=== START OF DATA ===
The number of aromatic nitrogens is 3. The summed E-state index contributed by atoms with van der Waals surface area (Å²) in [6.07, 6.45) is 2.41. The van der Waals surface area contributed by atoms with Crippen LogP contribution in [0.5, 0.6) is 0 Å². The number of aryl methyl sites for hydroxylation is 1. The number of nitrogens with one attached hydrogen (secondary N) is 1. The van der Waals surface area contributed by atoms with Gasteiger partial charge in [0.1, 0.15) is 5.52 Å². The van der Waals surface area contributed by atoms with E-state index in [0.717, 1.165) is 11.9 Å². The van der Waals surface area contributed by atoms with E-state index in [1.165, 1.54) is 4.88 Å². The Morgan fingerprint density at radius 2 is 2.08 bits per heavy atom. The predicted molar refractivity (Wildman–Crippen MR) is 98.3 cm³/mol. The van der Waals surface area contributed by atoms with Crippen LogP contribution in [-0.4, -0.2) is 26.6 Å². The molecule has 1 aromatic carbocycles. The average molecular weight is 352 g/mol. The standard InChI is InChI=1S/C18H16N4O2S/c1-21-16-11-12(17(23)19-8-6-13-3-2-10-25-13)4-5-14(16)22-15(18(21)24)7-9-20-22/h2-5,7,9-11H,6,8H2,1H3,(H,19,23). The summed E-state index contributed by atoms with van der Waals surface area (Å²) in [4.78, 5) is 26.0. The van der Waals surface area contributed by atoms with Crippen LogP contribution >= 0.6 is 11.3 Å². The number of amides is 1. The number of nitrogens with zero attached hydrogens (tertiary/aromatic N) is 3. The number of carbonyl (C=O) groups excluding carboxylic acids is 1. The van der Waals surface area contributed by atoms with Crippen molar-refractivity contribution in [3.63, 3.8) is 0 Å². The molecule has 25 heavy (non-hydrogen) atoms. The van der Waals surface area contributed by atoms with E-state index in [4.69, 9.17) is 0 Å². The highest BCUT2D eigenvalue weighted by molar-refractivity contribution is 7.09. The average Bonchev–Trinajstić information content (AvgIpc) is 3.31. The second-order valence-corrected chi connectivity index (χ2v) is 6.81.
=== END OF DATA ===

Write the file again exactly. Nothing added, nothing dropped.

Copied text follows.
The number of aromatic nitrogens is 3. The summed E-state index contributed by atoms with van der Waals surface area (Å²) in [6.07, 6.45) is 2.41. The van der Waals surface area contributed by atoms with Crippen LogP contribution in [0.5, 0.6) is 0 Å². The number of aryl methyl sites for hydroxylation is 1. The number of nitrogens with one attached hydrogen (secondary N) is 1. The van der Waals surface area contributed by atoms with Gasteiger partial charge in [0.1, 0.15) is 5.52 Å². The van der Waals surface area contributed by atoms with E-state index in [0.717, 1.165) is 11.9 Å². The van der Waals surface area contributed by atoms with E-state index in [1.165, 1.54) is 4.88 Å². The Morgan fingerprint density at radius 2 is 2.08 bits per heavy atom. The predicted molar refractivity (Wildman–Crippen MR) is 98.3 cm³/mol. The van der Waals surface area contributed by atoms with Crippen LogP contribution in [-0.4, -0.2) is 26.6 Å². The molecule has 1 aromatic carbocycles. The average molecular weight is 352 g/mol. The standard InChI is InChI=1S/C18H16N4O2S/c1-21-16-11-12(17(23)19-8-6-13-3-2-10-25-13)4-5-14(16)22-15(18(21)24)7-9-20-22/h2-5,7,9-11H,6,8H2,1H3,(H,19,23). The summed E-state index contributed by atoms with van der Waals surface area (Å²) in [4.78, 5) is 26.0. The van der Waals surface area contributed by atoms with Crippen LogP contribution >= 0.6 is 11.3 Å². The number of amides is 1. The number of nitrogens with zero attached hydrogens (tertiary/aromatic N) is 3. The number of carbonyl (C=O) groups excluding carboxylic acids is 1. The van der Waals surface area contributed by atoms with Crippen molar-refractivity contribution in [3.63, 3.8) is 0 Å². The molecule has 25 heavy (non-hydrogen) atoms. The van der Waals surface area contributed by atoms with E-state index in [4.69, 9.17) is 0 Å². The highest BCUT2D eigenvalue weighted by molar-refractivity contribution is 7.09. The average Bonchev–Trinajstić information content (AvgIpc) is 3.31. The second-order valence-corrected chi connectivity index (χ2v) is 6.81.